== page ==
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    i have the probes, i would just like to measure the resistance of each one individually and send the result in ohms back to the base station for further calculation. I just want to put a low voltage ac source, about 3V peak to peak across the probe, measure the voltage and current, calculate the resistance and send the result back. the resistance value is then used to look up the water tension in kpa from and probes calibration curve.
     
  10. retched

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    Dec 5, 2009
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    right, then what I said is still valid except the part about building the probe.

    Ok. so. you can use the TC110 to convert your pwm to 3v
    use the datasheet to get the 3v ptp.
    here is the link:
    http://rocky.digikey.com/scripts/ProductInfo.dll?Site=US&V=150&M=TC110303ECTTR

    then use your choice of PICs. The number of probes per chip is the major deciding factor.
    You can find a simple OhmMeter schematic on the web to use for the recieving side.

    Send the output from the TC110 down the probes send side,
    Send the input from the probe to the ohmmeter input.

    Using many available technologies, you can easily transmit your ohm reading to a wireless reciever.

    hope this helps
     
    Last edited: Jan 7, 2010
  11. beenthere

    Retired Moderator

    Apr 20, 2004
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    I suppose you must be aware of the extreme variability of soil conductivity that is exclusive of moisture? A change in ionic concentrations throws out the whole measurement.
     
  12. timothyb

    Thread Starter New Member

    Sep 16, 2009
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    thanks for the fast input, i'll see what i can find in the way of ohm meter circuits
     
  13. timothyb

    Thread Starter New Member

    Sep 16, 2009
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    the probes are gypsum blocks with embedded electrodes designed for measuring water tension, i'm not actually testing the conductivity of the soil, just the block
     
  14. ericwertz

    Member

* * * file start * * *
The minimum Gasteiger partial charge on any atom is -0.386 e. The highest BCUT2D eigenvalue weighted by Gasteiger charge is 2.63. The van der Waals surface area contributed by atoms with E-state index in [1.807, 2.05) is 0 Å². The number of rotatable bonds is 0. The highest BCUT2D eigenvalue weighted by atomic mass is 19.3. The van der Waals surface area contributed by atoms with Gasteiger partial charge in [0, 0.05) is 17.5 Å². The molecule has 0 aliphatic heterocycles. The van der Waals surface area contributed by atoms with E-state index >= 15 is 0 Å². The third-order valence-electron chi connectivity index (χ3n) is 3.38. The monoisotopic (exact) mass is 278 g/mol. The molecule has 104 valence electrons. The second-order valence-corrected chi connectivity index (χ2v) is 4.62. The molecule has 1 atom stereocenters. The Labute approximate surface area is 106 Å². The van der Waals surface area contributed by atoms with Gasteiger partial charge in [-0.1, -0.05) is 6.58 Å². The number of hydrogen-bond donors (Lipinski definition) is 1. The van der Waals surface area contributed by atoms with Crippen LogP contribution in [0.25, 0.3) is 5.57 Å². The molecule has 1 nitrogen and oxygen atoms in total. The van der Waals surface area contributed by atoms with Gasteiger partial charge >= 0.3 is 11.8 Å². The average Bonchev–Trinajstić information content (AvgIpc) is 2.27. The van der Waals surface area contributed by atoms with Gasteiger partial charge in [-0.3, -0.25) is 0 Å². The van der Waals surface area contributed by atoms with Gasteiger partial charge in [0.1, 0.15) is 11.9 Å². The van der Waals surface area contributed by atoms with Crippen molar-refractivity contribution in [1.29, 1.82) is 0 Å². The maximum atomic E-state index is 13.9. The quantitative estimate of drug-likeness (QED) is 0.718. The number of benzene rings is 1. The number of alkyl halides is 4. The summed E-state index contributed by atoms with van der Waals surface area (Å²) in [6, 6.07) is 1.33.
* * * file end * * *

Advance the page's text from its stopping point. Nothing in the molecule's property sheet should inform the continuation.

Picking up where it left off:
Aug 26, 2009
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    I think that you can just use a simple voltage divider here, no? Another known-valued resistor in series with your probes. Measure the voltage drop over the probes (or fixed resistor) to figure out its resistance relative to the other series resistance. Pick the known resistor value such that the sum of it and the minimum resistance of the probe (probably saturated) gives you a current draw that you can tolerate.
     
  15. Markd77

    Senior Member

    Sep 7, 2009
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    I think your AC is to stop the probe being destroyed over time by electrolysis so the current must reverse through the probe. I don't think that simple DC pulses will work. Probably the way forward is to use the above suggestions with a voltage source at the centre of the AC. I'd recommend 50% duty cycle.
    Another way of doing it would be to use 2 pins of the pic to drive the sensor, one high and one low, but alternating.
    You only need to measure the resistance on one half of the cycle.
     
  16. t06afre

    AAC Fanatic!

    May 11, 2009
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    Can you post a simple drawing or picture of your system?
     
  17. beenthere

    Retired Moderator

    Apr 20, 2004
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    You can use a DC source, but the polarity of applied voltage must change to reverse the current. That can take place at some convenient rate. That means that the current through the fixed resistance stays the same, making current sensing very easy.

    It would be helpful to see the system.